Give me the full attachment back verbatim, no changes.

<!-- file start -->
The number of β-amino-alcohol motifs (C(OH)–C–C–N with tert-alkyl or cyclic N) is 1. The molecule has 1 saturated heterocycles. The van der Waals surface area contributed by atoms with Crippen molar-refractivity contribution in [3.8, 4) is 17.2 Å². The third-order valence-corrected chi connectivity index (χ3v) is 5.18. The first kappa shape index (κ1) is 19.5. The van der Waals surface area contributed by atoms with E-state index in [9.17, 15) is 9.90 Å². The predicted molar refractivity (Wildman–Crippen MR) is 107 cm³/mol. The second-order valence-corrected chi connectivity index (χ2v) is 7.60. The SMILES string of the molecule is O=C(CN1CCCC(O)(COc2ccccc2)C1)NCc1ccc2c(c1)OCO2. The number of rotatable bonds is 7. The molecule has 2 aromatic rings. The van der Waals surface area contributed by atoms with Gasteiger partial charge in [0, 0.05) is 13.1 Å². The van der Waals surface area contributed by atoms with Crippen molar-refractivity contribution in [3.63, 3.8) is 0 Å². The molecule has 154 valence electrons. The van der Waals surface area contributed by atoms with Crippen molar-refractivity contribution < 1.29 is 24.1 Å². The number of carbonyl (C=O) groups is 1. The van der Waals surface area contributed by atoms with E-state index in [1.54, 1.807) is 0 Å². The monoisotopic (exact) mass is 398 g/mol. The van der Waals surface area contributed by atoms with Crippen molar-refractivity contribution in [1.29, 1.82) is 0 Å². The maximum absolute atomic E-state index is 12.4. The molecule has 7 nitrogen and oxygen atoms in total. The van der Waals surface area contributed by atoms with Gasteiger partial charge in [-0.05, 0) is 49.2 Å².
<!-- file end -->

The number of β-amino-alcohol motifs (C(OH)–C–C–N with tert-alkyl or cyclic N) is 1. The molecule has 1 saturated heterocycles. The van der Waals surface area contributed by atoms with Crippen molar-refractivity contribution in [3.8, 4) is 17.2 Å². The third-order valence-corrected chi connectivity index (χ3v) is 5.18. The first kappa shape index (κ1) is 19.5. The van der Waals surface area contributed by atoms with E-state index in [9.17, 15) is 9.90 Å². The predicted molar refractivity (Wildman–Crippen MR) is 107 cm³/mol. The second-order valence-corrected chi connectivity index (χ2v) is 7.60. The SMILES string of the molecule is O=C(CN1CCCC(O)(COc2ccccc2)C1)NCc1ccc2c(c1)OCO2. The number of rotatable bonds is 7. The molecule has 2 aromatic rings. The van der Waals surface area contributed by atoms with Gasteiger partial charge in [0, 0.05) is 13.1 Å². The van der Waals surface area contributed by atoms with Crippen molar-refractivity contribution in [3.63, 3.8) is 0 Å². The molecule has 154 valence electrons. The van der Waals surface area contributed by atoms with Crippen molar-refractivity contribution < 1.29 is 24.1 Å². The number of carbonyl (C=O) groups is 1. The van der Waals surface area contributed by atoms with E-state index in [1.54, 1.807) is 0 Å². The monoisotopic (exact) mass is 398 g/mol. The van der Waals surface area contributed by atoms with Crippen molar-refractivity contribution in [1.29, 1.82) is 0 Å². The maximum absolute atomic E-state index is 12.4. The molecule has 7 nitrogen and oxygen atoms in total. The van der Waals surface area contributed by atoms with Gasteiger partial charge in [-0.05, 0) is 49.2 Å².